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Blood Transfusion is an Important Predictor of Hospital Mortality Among Patients with Aneurysmal Subarachnoid Hemorrhage

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Red blood cell (RBC) transfusion after aneurysmal subarachnoid hemorrhage (aSAH) has been associated with increased mortality but prior studies have not adequately adjusted for transfusion-indication bias.


This is a retrospective study of consecutive aSAH patients admitted to the intensive care units of two academic medical centers over a 7-year period. Data collection included demographics, World Federation of Neurosurgical Surgeons score (WFNS), modified Fisher score (mFisher), admission and nadir hemoglobin (Hb) level, vasospasm, cerebral infarction, acute lung injury, and hospital mortality. The association between RBC transfusion and mortality was evaluated using a multivariate logistic regression analysis using the propensity for RBC transfusion as a covariate.


We identified 318 patients. The median age was 54 years (46, 65), and 204 (64 %) were females. Hospital mortality was 13 % (42/318). Seventy-two (23 %) patients were transfused. Predictors of transfusion were admit and nadir Hb levels (p < 0.001), age (p = 0.02), gender (0.008), WFNS score (p < 0.001), mFisher score (p = 0.009), surgical versus endovascular treatment (p < 0.001) and moderate to severe vasospasm (p = 0.025) were predictors of transfusion. After adjustment for probability of receiving RBC transfusion, APACHE IV and nadir Hb, transfusion remained independently associated with hospital mortality (OR 3.16, 95 % CI = 1.02–9.69, p = 0.047).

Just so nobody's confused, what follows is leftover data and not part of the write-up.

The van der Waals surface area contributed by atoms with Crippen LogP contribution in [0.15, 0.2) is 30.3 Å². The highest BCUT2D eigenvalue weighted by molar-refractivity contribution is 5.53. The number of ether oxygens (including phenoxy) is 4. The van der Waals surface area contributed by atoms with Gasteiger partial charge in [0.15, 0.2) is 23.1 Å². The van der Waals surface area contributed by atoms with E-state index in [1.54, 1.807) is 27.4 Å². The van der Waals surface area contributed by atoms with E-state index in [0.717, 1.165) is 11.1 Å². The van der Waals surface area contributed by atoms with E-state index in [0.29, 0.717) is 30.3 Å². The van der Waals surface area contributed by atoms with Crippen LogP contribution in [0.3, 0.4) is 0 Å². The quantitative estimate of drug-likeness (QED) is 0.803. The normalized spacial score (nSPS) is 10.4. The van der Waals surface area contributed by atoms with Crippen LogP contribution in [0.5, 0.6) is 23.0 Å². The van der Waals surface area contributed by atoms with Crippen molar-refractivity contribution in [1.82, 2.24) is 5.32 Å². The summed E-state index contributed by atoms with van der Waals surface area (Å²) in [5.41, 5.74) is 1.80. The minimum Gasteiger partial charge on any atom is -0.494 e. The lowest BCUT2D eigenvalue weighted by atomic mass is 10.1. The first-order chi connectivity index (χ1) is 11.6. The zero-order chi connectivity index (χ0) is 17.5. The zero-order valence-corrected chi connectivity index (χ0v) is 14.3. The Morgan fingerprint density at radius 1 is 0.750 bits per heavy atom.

Among patients with aSAH, RBC transfusion was independently associated with an increased mortality after adjustment for the most common clinical indications for transfusion.

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This work was financially supported by the Mayo Clinic.

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Correspondence to Emir Festic.

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Festic, E., Rabinstein, A.A., Freeman, W.D. et al. Blood Transfusion is an Important Predictor of Hospital Mortality Among Patients with Aneurysmal Subarachnoid Hemorrhage. Neurocrit Care 18, 209–215 (2013).

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